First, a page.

4 Actionable Tips You May Not Know

     

    1.) Overall Tip: If we’re strictly talking best bang for the buck, my best tip is to be the smarter consumer. Having the upper hand in the knowledge department is priceless. Either in buying or selling, there is no “Good Deal” button your agent can simply click to find the best priced homes for sale, and even if there was, you would be one of hundreds competing.

    You have to be living in 2016 and listening to your local agent. Not living in 2008 and/or using websites that tout their ‘guestimates’ on values or 24 hour news networks lumping your region’s stats with the rest of the US.

    Running with generalized data on the US market and often incorrect data on 3rd party internet sites isn’t what your agent would recommend to find the best deal, just as your mechanic wouldn’t recommend putting peanut butter in your gas tank for the best gas mileage. You could argue that all of that is beneficial, I suppose, but to a degree. Your neighborhood is the most relevant market and unless you’re a REALTOR®, you are probably not aware of the data you need to make an informed decision, let alone determine bang for the buck. Listen to the person that is the expert.

    Ask your agent for recent sales/sales trends/average days on market in your favorite areas. Ask them for sale price to list price ratios. And ask them for resources involving economic development, school rankings, if building is an option or if they have a preferred lender that can match or beat your current approval. All of these factors can influence the price consumers pay for real estate.

    So the best tip is listening…if you can’t do that, you’re not only missing out on one opportunity after another, but leaving money on the table as well.

    2.) Hot Area Tip: In the St. Louis area, there are niche communities within certain areas even within certain municipalities that are hotter than hot right now. Schools, the feeling of community, convenience commutes and lifestyle are the motivators. These same areas have seen astronomical median price increases in the years following the recession.

    In your area, you may know the statistically hot school districts or which side of the river to be on, but drill deep and find out where the real hot spots are. Investment opportunities are seized by gathering as much relevant content as you can, and in real estate, it’s being in the right time before being in the right place.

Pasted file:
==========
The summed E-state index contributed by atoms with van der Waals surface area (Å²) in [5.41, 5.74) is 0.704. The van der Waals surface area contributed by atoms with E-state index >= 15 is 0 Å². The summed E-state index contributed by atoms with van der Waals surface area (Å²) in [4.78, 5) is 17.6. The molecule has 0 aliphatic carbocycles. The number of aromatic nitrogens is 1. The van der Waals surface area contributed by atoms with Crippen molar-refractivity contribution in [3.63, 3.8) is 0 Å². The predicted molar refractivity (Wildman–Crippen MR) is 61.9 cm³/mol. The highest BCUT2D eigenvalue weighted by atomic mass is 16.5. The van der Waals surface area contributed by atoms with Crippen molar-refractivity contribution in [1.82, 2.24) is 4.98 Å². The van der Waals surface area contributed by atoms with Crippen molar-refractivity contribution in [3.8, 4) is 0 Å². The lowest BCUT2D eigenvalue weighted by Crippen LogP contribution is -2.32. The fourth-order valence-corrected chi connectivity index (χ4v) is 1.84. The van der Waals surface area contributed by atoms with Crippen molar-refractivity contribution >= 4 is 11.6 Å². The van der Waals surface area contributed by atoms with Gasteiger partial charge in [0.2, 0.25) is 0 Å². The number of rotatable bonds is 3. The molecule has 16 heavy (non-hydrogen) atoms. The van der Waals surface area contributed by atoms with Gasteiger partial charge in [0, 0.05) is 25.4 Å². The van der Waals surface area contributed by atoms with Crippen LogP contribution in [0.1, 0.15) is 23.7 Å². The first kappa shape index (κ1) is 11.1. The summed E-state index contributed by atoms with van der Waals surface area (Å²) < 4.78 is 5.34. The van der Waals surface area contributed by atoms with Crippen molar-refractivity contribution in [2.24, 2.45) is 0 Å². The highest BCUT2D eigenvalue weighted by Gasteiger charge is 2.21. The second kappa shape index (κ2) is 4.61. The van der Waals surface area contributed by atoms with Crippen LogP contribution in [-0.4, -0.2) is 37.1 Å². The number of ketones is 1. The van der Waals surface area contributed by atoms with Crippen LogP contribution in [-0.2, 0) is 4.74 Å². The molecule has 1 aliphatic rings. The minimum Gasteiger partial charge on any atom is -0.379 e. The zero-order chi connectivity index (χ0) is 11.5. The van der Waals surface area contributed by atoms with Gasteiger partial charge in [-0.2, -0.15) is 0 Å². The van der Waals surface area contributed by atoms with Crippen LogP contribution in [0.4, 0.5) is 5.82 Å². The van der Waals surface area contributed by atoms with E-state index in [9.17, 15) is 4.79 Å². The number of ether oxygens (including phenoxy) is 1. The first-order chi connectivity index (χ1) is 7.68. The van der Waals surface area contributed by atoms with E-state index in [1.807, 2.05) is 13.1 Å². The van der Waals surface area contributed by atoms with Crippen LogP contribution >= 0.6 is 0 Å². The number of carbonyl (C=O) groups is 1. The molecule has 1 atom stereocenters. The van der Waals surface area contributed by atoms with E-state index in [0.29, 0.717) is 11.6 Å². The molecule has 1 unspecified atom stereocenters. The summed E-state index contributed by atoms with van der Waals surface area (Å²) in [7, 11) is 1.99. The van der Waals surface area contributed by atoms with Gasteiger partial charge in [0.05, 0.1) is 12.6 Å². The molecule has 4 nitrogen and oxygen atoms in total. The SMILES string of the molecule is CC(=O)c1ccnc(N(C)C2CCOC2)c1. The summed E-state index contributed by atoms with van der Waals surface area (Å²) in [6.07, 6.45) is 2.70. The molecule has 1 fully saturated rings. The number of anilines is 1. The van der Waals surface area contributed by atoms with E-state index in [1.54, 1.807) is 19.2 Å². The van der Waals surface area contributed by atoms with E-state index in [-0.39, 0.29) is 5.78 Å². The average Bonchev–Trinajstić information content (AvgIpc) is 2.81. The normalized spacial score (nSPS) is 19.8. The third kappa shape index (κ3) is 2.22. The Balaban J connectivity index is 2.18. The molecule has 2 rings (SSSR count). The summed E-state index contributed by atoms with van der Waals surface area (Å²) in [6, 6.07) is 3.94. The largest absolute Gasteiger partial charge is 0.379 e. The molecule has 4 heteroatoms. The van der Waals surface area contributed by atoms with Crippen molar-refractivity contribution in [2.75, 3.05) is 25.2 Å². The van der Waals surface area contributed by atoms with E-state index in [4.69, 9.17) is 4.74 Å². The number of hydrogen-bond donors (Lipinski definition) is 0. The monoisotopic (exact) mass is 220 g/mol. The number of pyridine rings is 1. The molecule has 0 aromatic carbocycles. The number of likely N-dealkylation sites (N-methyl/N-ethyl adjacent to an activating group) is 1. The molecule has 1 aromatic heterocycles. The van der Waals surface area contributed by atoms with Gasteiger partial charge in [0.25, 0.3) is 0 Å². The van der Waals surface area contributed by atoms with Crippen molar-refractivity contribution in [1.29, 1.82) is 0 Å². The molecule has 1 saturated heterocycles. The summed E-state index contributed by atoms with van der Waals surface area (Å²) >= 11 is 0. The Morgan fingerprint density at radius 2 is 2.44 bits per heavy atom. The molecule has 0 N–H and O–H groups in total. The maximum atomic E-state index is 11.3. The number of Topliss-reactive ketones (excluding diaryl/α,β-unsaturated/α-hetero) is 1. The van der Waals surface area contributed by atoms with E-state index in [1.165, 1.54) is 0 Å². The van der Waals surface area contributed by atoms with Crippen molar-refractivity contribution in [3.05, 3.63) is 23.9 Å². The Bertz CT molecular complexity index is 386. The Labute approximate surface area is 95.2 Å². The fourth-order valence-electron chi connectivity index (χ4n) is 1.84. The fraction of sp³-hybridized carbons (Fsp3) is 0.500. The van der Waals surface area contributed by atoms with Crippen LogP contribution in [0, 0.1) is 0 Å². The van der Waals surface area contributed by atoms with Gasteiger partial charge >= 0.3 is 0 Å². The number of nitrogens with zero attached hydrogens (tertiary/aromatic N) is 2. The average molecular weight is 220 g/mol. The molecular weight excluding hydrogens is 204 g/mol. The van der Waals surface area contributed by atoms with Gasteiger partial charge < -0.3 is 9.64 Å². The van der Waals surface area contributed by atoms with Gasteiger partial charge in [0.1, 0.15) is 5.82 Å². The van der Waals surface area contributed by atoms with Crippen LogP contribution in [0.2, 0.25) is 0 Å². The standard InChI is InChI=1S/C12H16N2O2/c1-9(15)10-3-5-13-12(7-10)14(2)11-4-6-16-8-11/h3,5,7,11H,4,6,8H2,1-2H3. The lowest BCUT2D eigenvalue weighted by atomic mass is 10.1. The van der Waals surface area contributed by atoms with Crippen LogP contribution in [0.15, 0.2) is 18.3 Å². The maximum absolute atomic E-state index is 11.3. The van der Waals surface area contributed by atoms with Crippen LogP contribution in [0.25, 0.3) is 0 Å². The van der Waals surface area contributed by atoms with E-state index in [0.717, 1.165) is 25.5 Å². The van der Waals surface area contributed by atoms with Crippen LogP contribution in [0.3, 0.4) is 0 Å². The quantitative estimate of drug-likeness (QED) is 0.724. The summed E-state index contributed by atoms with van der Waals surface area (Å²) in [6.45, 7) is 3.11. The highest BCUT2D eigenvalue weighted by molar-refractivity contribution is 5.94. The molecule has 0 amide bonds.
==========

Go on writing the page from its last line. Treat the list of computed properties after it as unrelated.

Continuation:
3.) Negotiating Tips: Feeling like you got the best bang for your buck is directly related to how good of a negotiating team you and your agent make. There are a variety of strategies and there are no right or wrong ways to negotiate; there are only best practices. Firstly, know your market well enough to know what a strong offer is and what an insulting offer looks like. Moreover, know if you’re in a sellers or buyers market. Secondly, know the specifics of your financing and how an extra $1000 or $2000 could affect your payment if the negotiations had to go there. Thirdly, know your competition. (hint: it isn’t the seller. It’s other buyers)

    You’ll know all this because the smart, reliable, communicative, collaborative and tech-savvy agent you hired knows the market you’re in and made sure you were in the best position to succeed.

    4.) Loan Tip: Most consumers know enough to assume all they need is a good credit score that will get them qualified for whatever they want to purchase. Banks and lending institutions all have their unique differences in rates and fees, but all are highly regulated and won’t lend you money unless you have the right combination of credit score/profile, income and asset criteria.

    For example, one of our buyers was mid-transaction and decided to finance a $2,500 television, then decide to finance a $2,800 lawn mower from a door-to-door salesman. These purchases were made mere days before the closing of their home. Their new monthly payments on these items put the maximum allowable debt-to-income ratio over the limit and disqualified him from obtaining a mortgage. They subsequently could not close on the home.

    Get pre-qualified in advance of touring homes in person or even before get your home on the market (if selling first before buying is a necessity).

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